8 that case, the first-round winner wins the security for sure regardless of others signals, so if s s, his epected payoff is c + + c ρ ρ which, combined with winning the premium ρ in the first round, gives a net epected payoff of 0. If ρ <, then when P P, s solves c + + ρ c + s + 3 s + and therefore s ρ. So with probability s, nobody bids in the second round, and the security is worth, in epectation assuming s s, c + s +. So the first-round winner i {, } at price P, assuming s s, gets epected payoff gross of winning the premium s c + s + c s + s s s ρ ρ and so including winning the premium, the first-round winner would get e-ante epected payoff 0. First Round Strategies Are Equilibrium Strategies Finally, we need to show the strategies given earlier for the first round are indeed best-responses. First, consider bidder at P 0. If he drops out immediately leading to the first round being determined by a random tiebreaker, he wins the premium with probability instead of, and does not affect second-round play, so this is not a profitable deviation. Following a deviation by bidder, bidder believes s, and epects bidder to stay active until the price reaches P. Dropping out at price P would lead to CG and nonnegative payoffs. Dropping out before or after P would lead to CG3 and zero payoffs; staying in until P would lead to zero payoffs or negative payoffs if s <. So sticking to equilibrium strategies is a best-response. As for bidder representing all bidders i >, dropping out immediately leads to nonnegative strictly positive if s > 0 epected payoffs in the second round. ot dropping out immediately, bidder would epect bidder to remain active until P and then drop out; dropping out before 8

9 then would lead to CG and zero payoffs; winning the first round at price P would likewise lead to CG and zero payoffs or negative if s <. So having already failed to drop out at P 0, it remains a best-response to stay active until P P. If bidder fails to drop out at P P, bidder then believes s ; provided s as well, bidder epects zero payoffs if he stays in and wins at price P, strictly positive payoffs if he stays in and wins at a lower price than that; dropping out prior to P would lead to CG3, and zero payoffs for bidder. So having stayed in past P 0, bidder has no reason to drop out prior to P. Once the price passes P, the winner of the first round is assured negative payoffs, so both players best-respond by dropping out immediately. As mentioned above, any history not eplicitly addressed in the strategies above could only be reached via simultaneous deviations by multiple bidders, and therefore cannot affect play on the equilibrium path; we therefore do not specify what happens at these histories. What if 3? If 3, define { P ma P, c } 6ρ If P P, modify both bidder s strategy following a deviation by bidder to be, stay in till P, drop out at P, and drop out immediately at any P > P, and bidder s strategy following a deviation by himself to be, stay in till P, do not drop out at P, drop out immediately at any P > P. Play at all histories other than CG3 are otherwise unchanged. In CG3 when 3, bidders effectively play the drainage tract auction equilibrium considered in Engelbrecht-Wiggans, Milgrom and Weber 983, Milgrom and Weber 98b, and Hendricks, Porter and Wilson 994, where the one bidder with private information plays a pure strategy and the uninformed bidders play mied strategies and earn zero epected profit. We will construct such an equilibrium where the round-one winner plays a mied strategy while the third bidder whiever of bidders and lost the first round does not bid. Let i denote the identity of the first-round winner, and j whichever of and is not i. Recall that this continuation game includes the common beliefs that s s. Let s 3 solve P c+ 3 +s 3, or s 3 0 if P < c + 3. Define a function Γ : s 3, R + by Γt c t + s 3 t 9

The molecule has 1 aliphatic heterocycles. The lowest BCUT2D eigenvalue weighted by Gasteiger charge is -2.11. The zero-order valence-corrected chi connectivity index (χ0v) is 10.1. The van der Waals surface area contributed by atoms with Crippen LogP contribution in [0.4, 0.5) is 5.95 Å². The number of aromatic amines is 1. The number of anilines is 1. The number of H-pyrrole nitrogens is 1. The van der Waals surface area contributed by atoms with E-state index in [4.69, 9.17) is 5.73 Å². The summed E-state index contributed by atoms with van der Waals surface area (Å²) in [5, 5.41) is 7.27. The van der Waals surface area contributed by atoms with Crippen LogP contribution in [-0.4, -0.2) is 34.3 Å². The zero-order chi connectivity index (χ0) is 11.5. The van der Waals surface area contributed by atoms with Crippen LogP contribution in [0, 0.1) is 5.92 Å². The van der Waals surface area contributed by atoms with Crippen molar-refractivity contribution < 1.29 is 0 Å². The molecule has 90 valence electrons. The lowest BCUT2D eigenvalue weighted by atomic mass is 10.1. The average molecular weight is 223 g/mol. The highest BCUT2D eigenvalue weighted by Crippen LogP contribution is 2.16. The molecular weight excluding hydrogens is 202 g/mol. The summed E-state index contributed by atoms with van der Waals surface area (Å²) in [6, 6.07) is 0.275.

10 and note that Γ t 3 Γs 3 P. s 3 t > 0 for t s 3,, so Γ is strictly increasing. Also note that Define a probability distribution G with support P, Γ by if Γ G ep Γ dt if P, Γ c+ 3 +Γ t t 0 if < P ote that this distribution has a point mass at P. Bidding strategies are as follows: Bidder 3 bids Γs 3 if s 3 > s 3, and does not bid if s 3 s 3 If s i, bidder i mies such that the CDF of his bids is G with the point mass at P indicating no new bid; if s i <, bidder i does not bid Bidder j does not bid To see this is an equilibrium, we first show that if bidder 3 plays this strategy, bidder i is indifferent between not bidding and bidding any number in the support of b 3. Treat the first-round bonus won by bidder i as a sunk benefit, and note that since bidder 3 never bids eactly P not bidding is identical to bidding P Γs 3 for bidder i. By bidding Γ for s 3,, bidder i wins when s 3 < ; if bidder i has signal s i and believes s j, this gives epected payoff c si + Γ c si + c s 3 3 s i s 3 3 s i 6 s 3 If s i, then this is the same for all, so bidder i is indifferent among all bids in the range of Γ and not bidding effectively bidding P, and is therefore best-responding by playing a mied strategy. As for bidder j, by those same calculations, if s i, bidding Γ would give an epected payoff of 3 s j 6 s 3 G, which is nonpositive for any and any s j, so j best-responds by not bidding. Finally, knowing the value of the security is c s 3, bidder 3 solves the maimization problem ma b P,Γ {0} ln Gb c s 3 b 0